by Ingvi Snædal
reviewed on PC
A Vast Improvement
Tales from the Dragon Mountain 2: The Lair is the second game in Cateia Games’ series of hidden object games and it is an immense improvement over the previous instalment. The first game, entitled The Strix, featured bad voice acting, sub-par visuals, extremely simple and unimaginative puzzles, a bland story, and unbearably flat characters. In a story driven hidden object game, one does not expect too much from the graphics, but the quality of the story bears all the more weight for the player's enjoyment of the experience. The sequel, although not perfect by any means, is a lot better.
You are Mina Lockheart, the human protector of Dragon Mountain and its mysterious and magical inhabitants. Having assumed the responsibilities 17 years after the death of your grandmother, the previous protector, and vanquishing the evil Lord Strix in the previous title, dark forces are again rearing their ugly heads on Dragon Mountain. A familiar friend shows up at your door one day carrying a message suggesting that Lord Strix is gathering his forces for another attempt at enslaving the entire population. It is up to you to find his secret lair, gain access to it, and stop him before it is too late.
A More Polished Design
Right off the bat, you'll notice a much more polished approach to the visual design of The Lair. Not only do you get the option of a high definition interface, you'll also notice that the characters are actually animated, which lends an extra layer of polish over its predecessor. The Strix also suffered from another problem that plagues many hidden object games but has been rectified this time around, and that is the problem of interactive objects standing out in scenes. One of the reasons The Strix was so easy was that the collectable objects were so drastically different than the background that you'd immediately see most of the items you needed to proceed. Even though the mouse cursor changes when you hover over items in The Lair, they look like they belong in the scene, leading to a much more natural feel to the whole thing.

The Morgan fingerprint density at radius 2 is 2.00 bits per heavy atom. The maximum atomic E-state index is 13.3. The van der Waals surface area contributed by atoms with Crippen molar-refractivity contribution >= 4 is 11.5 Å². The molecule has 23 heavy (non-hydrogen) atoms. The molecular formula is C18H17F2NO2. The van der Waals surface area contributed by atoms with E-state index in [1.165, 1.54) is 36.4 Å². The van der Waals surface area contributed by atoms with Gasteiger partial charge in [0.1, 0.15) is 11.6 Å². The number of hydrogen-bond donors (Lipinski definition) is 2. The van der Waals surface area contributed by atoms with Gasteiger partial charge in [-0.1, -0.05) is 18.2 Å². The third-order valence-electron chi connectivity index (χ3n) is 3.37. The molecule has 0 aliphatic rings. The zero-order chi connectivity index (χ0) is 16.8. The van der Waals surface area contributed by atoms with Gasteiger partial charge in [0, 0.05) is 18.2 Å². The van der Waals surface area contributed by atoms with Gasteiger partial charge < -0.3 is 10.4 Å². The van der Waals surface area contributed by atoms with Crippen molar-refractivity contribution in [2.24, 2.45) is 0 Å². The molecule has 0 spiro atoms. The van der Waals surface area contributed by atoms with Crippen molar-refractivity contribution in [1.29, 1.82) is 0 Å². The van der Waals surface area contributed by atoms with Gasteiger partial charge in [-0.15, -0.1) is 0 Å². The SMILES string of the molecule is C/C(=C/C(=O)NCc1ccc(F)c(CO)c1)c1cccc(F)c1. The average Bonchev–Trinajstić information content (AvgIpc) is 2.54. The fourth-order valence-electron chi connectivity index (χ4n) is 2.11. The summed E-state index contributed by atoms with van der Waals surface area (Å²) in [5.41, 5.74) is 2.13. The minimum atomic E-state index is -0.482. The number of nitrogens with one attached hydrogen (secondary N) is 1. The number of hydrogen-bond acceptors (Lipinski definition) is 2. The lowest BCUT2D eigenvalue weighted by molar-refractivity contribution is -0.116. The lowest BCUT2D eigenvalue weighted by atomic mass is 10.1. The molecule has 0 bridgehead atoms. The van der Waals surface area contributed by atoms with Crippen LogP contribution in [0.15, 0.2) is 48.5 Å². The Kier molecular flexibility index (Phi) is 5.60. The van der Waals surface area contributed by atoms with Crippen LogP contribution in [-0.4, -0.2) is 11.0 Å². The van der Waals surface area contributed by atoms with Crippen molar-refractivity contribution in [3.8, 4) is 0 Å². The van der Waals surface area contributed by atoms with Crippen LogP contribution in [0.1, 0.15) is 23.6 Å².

Another problem that has been rectified is the quality and difficulty of puzzles in the game. While its predecessor featured some of the easiest, most obvious puzzles I've seen in a long time, The Lair features more complex, taxing puzzles that ultimately lead to a much more satisfying feeling of accomplishment when solved. There is also more variety in puzzle design and that, coupled with the vastly improved visuals, voice acting, and story of the game yield a much better product on every level.
Although the game is much better than its predecessor, there are still some issues that may bother some players. Although the writing has been improved, it is still fairly obvious that it is not written by a fluent English speaker, as clumsy sentence structures and, in some cases, blatant grammatical errors will be noticed by the more pedantic players, such as me. Also, the voice acting and story may be much better this time around, but neither is all that good. Luckily though, the puzzles and the colourful worlds you must go through are interesting enough to keep you engaged throughout. The biggest issue I have with the game, however, is the ending. Without spoiling anything, I can say that it is obvious that the developers intend to release a third game, and that fact can be determined by the lack of closure in the game's ending. The point of all the puzzles is to reach the story's conclusion and when that lacks a sense of satisfaction, it almost makes the whole experience seem fruitless.
I had a lot of fun scratching my brain over this game and will recommend it to anyone who enjoys relaxing in front of their screens with a mouse in one hand and a hot cup of coffee in the other. It does have some issues, but those are easily overlooked in the light of the game's variety of puzzles and brain teasers.
Colourful world, vastly improved visuals, interesting and varied puzzles.
Voice acting and story still sub-par, unsatisfying conclusion.